What is the difference between earnest money (non-refunded prepayment) and an advance payment?

What is the difference between earnest money and advance payment? This is a question that we can ask ourselves with many smaller or larger investments that involve prepayment. In the case of an advance or an earnest money, this is what it looks like - we usually pay them at the beginning of the transaction (unless the contract provides otherwise). However here the common features of both concepts end. So what are the differences between these definitions?


Earnest money – it is part of the payment for a good or service that is intended to protect both parties to the transaction. It is specified when the contract is signed and is intended to ensure that the transaction will be completed. This is usually around 10% of the full amount, but it may not be the same. For example, if a customer wants to buy a car and makes a down payment of 10%, and then decides to withdraw from the transaction, this amount is not refunded. The same applies to the seller - if the contract does not come into force, the customer receives twice the deposit paid by him. In the absence of a contractual stipulation or a custom to the contrary, earnest money paid upon the execution of a contract means that, if the contract is not performed by one of the parties, the other party may,without setting an additional period, rescind the contract and retain the earnest money, and if it was the partywhich paid the earnest money, it may demand twice the amount. The earnest money is therefore part of the payment and is not refundable under normal conditions. The exception are situations when a special clause in the contract is made, specifying the terms of return.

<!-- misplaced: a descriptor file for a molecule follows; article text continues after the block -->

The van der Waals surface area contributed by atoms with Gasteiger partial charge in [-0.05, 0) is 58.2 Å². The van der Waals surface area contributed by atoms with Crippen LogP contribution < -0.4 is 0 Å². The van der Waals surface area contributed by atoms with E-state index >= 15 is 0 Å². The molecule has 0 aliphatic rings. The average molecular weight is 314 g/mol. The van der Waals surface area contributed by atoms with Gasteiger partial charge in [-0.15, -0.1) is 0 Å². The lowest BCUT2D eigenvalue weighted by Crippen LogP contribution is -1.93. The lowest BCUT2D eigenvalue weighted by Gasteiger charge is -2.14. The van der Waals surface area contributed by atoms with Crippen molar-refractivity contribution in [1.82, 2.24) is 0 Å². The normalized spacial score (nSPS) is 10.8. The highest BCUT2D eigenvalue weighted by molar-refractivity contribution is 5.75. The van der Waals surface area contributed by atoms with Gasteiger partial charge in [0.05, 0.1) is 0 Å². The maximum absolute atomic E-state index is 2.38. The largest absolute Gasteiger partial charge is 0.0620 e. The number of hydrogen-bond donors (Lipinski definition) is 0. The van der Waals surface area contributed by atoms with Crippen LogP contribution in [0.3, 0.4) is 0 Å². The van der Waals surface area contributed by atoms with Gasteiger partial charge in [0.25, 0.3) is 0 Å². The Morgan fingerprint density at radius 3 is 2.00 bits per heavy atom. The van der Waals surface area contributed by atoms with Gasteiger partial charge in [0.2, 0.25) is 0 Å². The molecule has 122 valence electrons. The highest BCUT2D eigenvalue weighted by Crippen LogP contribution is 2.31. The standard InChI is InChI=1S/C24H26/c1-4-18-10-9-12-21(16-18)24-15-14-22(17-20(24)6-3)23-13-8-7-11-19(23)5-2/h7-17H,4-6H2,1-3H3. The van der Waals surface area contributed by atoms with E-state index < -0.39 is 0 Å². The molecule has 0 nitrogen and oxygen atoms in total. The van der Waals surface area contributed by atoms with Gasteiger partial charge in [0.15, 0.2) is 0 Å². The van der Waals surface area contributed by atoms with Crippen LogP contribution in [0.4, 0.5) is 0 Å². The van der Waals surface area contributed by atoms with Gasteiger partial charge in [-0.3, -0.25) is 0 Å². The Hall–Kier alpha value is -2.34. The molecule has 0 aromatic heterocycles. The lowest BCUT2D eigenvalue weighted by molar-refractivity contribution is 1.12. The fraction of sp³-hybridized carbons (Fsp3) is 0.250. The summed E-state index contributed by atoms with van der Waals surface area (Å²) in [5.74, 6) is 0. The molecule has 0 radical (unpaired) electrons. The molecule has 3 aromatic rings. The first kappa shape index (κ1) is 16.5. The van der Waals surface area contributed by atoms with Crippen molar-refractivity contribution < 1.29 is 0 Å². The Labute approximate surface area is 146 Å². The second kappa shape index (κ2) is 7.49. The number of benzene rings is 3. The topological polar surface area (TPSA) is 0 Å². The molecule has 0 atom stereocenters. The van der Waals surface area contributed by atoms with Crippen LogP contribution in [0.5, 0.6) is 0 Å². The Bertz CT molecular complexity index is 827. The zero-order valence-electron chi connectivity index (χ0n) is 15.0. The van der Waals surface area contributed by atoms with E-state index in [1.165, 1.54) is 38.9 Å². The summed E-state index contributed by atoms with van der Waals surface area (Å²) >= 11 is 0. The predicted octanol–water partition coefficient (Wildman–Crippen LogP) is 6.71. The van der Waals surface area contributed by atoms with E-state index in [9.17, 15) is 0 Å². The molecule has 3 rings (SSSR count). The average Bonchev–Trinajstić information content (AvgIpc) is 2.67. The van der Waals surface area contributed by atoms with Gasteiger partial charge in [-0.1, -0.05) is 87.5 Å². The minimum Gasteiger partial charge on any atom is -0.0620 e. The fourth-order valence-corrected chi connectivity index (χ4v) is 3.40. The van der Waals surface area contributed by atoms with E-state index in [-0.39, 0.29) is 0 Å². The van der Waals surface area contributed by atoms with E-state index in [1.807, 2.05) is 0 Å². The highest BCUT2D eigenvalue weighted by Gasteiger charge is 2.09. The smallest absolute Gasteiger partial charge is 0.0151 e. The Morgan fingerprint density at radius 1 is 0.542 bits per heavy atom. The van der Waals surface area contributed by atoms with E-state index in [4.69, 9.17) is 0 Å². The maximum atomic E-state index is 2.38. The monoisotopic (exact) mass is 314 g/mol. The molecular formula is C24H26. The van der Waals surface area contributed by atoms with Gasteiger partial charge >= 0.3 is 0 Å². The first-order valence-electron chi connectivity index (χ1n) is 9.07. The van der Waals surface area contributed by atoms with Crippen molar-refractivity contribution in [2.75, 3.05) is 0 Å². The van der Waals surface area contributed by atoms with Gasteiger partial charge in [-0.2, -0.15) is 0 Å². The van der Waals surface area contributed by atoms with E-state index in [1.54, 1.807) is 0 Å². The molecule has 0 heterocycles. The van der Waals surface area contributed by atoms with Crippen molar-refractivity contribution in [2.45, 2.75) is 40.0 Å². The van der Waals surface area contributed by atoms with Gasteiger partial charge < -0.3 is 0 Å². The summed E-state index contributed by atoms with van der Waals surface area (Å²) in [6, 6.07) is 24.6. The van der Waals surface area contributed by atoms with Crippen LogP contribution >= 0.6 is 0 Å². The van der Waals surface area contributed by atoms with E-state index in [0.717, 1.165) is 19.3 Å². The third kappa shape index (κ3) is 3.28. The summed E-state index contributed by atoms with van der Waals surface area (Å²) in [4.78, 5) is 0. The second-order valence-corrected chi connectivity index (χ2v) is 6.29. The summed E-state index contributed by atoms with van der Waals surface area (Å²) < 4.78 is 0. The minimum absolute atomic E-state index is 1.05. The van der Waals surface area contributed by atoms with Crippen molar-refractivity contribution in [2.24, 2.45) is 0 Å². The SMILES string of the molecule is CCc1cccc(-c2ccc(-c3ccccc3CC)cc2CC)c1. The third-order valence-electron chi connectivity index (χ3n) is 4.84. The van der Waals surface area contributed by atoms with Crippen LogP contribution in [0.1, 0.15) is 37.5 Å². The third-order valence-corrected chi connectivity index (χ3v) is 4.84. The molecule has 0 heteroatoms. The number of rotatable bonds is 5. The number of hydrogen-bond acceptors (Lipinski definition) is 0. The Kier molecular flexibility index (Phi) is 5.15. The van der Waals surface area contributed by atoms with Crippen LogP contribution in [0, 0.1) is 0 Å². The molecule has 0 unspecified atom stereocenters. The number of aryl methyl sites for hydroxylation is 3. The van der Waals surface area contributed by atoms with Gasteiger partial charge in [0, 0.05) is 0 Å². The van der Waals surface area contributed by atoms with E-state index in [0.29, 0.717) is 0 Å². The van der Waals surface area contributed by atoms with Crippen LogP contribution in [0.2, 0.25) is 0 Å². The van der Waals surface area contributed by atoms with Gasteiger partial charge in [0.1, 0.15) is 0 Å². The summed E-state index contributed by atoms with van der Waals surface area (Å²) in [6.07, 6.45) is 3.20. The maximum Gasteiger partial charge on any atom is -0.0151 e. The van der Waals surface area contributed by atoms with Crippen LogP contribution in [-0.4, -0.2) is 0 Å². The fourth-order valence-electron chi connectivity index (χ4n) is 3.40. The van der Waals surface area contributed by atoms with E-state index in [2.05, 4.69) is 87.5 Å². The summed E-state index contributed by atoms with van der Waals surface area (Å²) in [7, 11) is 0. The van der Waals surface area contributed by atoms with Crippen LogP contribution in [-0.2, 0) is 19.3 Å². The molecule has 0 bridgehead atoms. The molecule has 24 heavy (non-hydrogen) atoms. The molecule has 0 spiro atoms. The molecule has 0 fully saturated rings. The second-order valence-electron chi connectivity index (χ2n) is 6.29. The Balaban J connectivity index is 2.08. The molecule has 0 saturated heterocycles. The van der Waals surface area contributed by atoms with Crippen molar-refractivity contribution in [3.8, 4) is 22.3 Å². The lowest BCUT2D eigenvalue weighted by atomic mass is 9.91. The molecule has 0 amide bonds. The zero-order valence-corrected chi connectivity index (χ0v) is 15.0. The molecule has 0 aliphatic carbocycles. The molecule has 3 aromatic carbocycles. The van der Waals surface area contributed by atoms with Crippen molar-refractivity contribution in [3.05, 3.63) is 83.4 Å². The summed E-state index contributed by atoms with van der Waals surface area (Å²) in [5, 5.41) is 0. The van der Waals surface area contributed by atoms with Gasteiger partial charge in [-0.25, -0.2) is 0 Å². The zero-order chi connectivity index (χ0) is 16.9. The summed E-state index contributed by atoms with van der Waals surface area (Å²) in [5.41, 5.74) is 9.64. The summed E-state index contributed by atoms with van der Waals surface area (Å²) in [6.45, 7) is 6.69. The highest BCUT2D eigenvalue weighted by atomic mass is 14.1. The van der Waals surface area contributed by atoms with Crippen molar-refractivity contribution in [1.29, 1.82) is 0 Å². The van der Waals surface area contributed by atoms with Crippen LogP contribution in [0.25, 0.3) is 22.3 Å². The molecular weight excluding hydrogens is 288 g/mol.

Advance payment – it is also part of the payment for goods or services, but unlike the earnest money, it may be refunded. This means that when paying the advance, the buyer can count on the refund if he changes his mind. The advance payment is therefore a security for buyers, less for sellers, who can only deduct the costs of transporting the goods (if it had to be collected from distant places). It is not a collateral.


Both the earnest money and the advance payment are made at the beginning of the transaction and cannot correspond to 100% of the payment for the entire service. The earnest money, however, has a compulsory effect - if the contract is not concluded, then the person at fault must bear its costs. However, in the case of a advance payment, the buyer usually just gets the money back. Therefore, when we are a seller, it is much better to include the earnest money in the contract , because it guarantees a refund of the costs incurred, especially, if the customer does not decide to make a transaction. On the other hand, from the customer's perspective, an advance payment is often better, as it allows you to withdraw from the contract without losing capital.

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